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greek fire

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Awlsew

The reasons why ‘fracing’ is correct:

The engineering process involves hydraulic fracturing of rock, as in creating fractures or cracks. Frackturing is not a word, and looks terrible when written with a K.

When you abbreviate a word, you don’t add new letters, you remove the existing ones. Fracturing becomes fracing. Fracking isn’t much of an abbreviation, with only two letters missing from the total.

https://drillers.com/fracking-vs-fracing-end-debate/

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Awlsew

ncorporating the K creates a combination of fracture, and frak. Frak, in common culture as a sanitised version of ****. The TV show, Battlestar Galactica popularised this first in the late 1970’s, then repeatedly in future versions of the series. By adding the K, a simple scientific word morphs into a ‘dirty’ word, which was the reason why environmentalists and the mainstream media did it. This is a cheap and offensive negative publicity stunt.

Users of Frak/Frack will no doubt understand the low brow titillation created by words that start in an F and end in a K. **** is a British clothing brand that capitalised on this gutter humor. They sold countless T-Shirts just because of their logo. Whilst the quality of the fabric might have been fine, it seemed that this logo was the main reason for their success. Should science follow such a low path?

https://drillers.com/fracking-vs-fracing-end-debate/

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Awlsew

Basically, only those with **** on the brain spell frac as frack.

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Piney

 

 

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Awlsew
Just now, Piney said:

 

 

I was thinking that. If it starts with an 'f' then it must end with a 'k' right?:hmm:

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jaylemurph
19 minutes ago, Awlsew said:

What more is needed for a theory on an alternative history forum? Not like I'm writing a formal thesis or anything.

Why would it not be needed? You're not a respected, recognized source of unerring truth. You have to prove you know what you're talking about and not making **** up. (Granted, you're batting right at 000 with that, so I can see why you wouldn't want others pointing it out.)

Truth isn't some super-arching, self-evident property of anything you say by virtue of you saying it. You, and how you present yourself, affect the things you say and how people rate and use that information. Might be a problem for someone who grew up in an ex-Soviet country, though, so it's understandable.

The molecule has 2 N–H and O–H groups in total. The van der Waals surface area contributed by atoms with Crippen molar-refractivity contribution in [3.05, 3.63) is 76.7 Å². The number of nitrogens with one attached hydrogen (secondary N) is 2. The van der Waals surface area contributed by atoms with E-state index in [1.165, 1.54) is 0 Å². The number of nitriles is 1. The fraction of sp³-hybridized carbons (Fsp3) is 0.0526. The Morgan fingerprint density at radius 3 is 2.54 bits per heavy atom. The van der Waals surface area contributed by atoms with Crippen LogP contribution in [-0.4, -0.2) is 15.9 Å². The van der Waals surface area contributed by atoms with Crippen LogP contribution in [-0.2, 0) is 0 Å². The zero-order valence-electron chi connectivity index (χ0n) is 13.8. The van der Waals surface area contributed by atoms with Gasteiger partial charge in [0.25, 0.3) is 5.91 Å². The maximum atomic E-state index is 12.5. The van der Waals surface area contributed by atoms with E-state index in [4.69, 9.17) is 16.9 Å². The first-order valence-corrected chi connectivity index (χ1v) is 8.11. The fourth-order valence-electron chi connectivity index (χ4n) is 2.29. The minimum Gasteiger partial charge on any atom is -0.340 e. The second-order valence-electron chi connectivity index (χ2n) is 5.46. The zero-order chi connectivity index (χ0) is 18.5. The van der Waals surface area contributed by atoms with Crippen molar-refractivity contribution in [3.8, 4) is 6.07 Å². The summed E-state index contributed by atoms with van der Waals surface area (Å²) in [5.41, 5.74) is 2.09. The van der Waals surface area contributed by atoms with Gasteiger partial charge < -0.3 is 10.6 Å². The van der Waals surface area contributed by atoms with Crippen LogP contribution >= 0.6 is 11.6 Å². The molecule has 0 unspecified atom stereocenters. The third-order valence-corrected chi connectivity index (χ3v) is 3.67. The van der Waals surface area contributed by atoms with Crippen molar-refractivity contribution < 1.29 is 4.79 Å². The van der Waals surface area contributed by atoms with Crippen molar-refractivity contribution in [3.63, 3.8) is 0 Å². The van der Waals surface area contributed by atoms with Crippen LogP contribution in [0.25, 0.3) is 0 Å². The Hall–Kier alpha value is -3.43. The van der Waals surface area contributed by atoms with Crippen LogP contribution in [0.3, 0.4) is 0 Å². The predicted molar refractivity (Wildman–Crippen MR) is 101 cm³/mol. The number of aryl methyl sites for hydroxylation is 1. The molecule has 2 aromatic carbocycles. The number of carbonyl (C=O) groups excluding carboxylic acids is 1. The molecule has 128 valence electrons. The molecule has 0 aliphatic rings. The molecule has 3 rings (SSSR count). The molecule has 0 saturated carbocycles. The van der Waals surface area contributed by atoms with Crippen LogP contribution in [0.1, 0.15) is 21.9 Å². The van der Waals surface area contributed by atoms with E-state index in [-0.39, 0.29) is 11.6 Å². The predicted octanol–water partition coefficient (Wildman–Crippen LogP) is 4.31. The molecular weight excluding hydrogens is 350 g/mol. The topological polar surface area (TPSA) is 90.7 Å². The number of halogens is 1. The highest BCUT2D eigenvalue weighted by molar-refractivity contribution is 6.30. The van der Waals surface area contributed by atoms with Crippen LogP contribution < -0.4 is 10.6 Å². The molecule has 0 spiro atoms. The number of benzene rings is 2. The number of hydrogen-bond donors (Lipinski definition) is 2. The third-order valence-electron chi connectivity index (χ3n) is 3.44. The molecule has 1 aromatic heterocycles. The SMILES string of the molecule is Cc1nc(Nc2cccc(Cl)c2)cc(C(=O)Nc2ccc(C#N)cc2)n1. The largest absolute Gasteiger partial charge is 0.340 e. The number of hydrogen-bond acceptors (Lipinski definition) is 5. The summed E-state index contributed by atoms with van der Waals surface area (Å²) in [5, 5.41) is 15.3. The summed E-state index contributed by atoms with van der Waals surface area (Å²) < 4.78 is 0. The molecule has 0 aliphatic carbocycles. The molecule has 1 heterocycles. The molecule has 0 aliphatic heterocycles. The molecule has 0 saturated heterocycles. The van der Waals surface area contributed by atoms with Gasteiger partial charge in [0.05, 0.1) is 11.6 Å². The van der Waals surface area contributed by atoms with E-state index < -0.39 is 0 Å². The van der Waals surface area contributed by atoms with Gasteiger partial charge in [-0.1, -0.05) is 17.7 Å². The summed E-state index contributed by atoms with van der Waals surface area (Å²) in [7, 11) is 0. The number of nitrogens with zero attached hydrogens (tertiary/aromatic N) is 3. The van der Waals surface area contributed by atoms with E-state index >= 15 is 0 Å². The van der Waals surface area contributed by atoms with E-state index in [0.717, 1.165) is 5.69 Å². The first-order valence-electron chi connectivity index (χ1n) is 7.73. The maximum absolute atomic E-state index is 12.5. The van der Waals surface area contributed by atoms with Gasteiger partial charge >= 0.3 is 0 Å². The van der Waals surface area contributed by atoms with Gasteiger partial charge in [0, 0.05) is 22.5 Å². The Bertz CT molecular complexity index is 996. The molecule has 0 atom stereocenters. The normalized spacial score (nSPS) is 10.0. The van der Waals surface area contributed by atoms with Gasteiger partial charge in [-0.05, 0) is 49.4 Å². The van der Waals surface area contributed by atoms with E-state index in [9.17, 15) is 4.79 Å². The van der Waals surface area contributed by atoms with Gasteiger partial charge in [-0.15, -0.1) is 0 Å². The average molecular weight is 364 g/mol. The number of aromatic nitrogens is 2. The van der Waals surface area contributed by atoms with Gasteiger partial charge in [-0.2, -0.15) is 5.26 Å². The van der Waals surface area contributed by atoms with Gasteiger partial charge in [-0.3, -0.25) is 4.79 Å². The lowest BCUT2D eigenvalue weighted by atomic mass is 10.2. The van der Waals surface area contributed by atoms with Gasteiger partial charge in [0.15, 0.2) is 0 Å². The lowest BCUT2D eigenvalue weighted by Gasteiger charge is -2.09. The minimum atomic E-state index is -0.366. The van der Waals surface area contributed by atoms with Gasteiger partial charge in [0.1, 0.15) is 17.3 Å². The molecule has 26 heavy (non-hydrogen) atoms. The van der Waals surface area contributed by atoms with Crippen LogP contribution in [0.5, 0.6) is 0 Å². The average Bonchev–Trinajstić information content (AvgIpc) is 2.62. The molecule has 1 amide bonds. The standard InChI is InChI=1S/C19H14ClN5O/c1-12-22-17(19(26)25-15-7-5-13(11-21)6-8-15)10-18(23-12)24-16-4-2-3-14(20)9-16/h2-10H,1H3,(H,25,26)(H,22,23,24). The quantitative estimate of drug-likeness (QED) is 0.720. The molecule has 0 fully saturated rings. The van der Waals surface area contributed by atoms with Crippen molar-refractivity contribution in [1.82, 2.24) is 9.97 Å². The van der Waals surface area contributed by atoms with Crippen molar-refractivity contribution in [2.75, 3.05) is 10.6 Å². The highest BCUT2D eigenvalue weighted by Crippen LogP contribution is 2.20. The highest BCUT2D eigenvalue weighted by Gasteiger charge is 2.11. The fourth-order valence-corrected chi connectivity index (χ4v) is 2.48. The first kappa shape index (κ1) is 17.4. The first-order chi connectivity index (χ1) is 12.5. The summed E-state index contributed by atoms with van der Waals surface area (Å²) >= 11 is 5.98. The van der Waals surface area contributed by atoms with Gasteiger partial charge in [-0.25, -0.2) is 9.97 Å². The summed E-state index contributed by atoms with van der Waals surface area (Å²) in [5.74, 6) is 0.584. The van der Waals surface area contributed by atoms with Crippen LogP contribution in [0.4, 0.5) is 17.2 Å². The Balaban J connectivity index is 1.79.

When you do things like say you don't remember posting something minutes prior, that taints everything else you say. I'd stick my head out of a window and check if you said the sky was blue.

--Jaylemurph

Edited by jaylemurph

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rashore
6 minutes ago, Awlsew said:

What more is needed for a theory on an alternative history forum? Not like I'm writing a formal thesis or anything.

Much more. We try to figure out UM's here, including historical ones. If it's a theory to be supported, why, or how is that supposed to work within historical records? Or if not, why not? Not only introducing theories, but also figuring out if the theories are valid or not to explain things.

You were the one to bring up 12-14 year old thread about it with a newer notion of it must be only drip gas, and apparently the area of the era had deposits of natural oil/gas enough for just areas to be dug up to collect in amounts enough to pull some large scale warfare and military actions.

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Kenemet
1 hour ago, Awlsew said:

There in no letter 'k' in Frac. No one in the industry would dare use the letter 'k'. 

I refer you to these people who refer to "fracking" in their papers... perhaps you'd care to take your argument to them as well and explain to them and to the journals that have published these papers that they can't spell?

 

  • Laffin, Michael, and Michael Kariya. "Shale gas and hydraulic fracking." 20th World Petroleum Congress. World Petroleum Congress, 2011. (note: World Petroleum Congress.  One presumes they know how to spell the process.)
  • Burton Jr, G. Allen, et al. "Hydraulic “fracking”: are surface water impacts an ecological concern?." Environmental Toxicology and Chemistry 33.8 (2014): 1679-1689.
  • Burton Jr, G. Allen, et al. "Hydraulic “fracking”: are surface water impacts an ecological concern?." Environmental Toxicology and Chemistry 33.8 (2014): 1679-1689.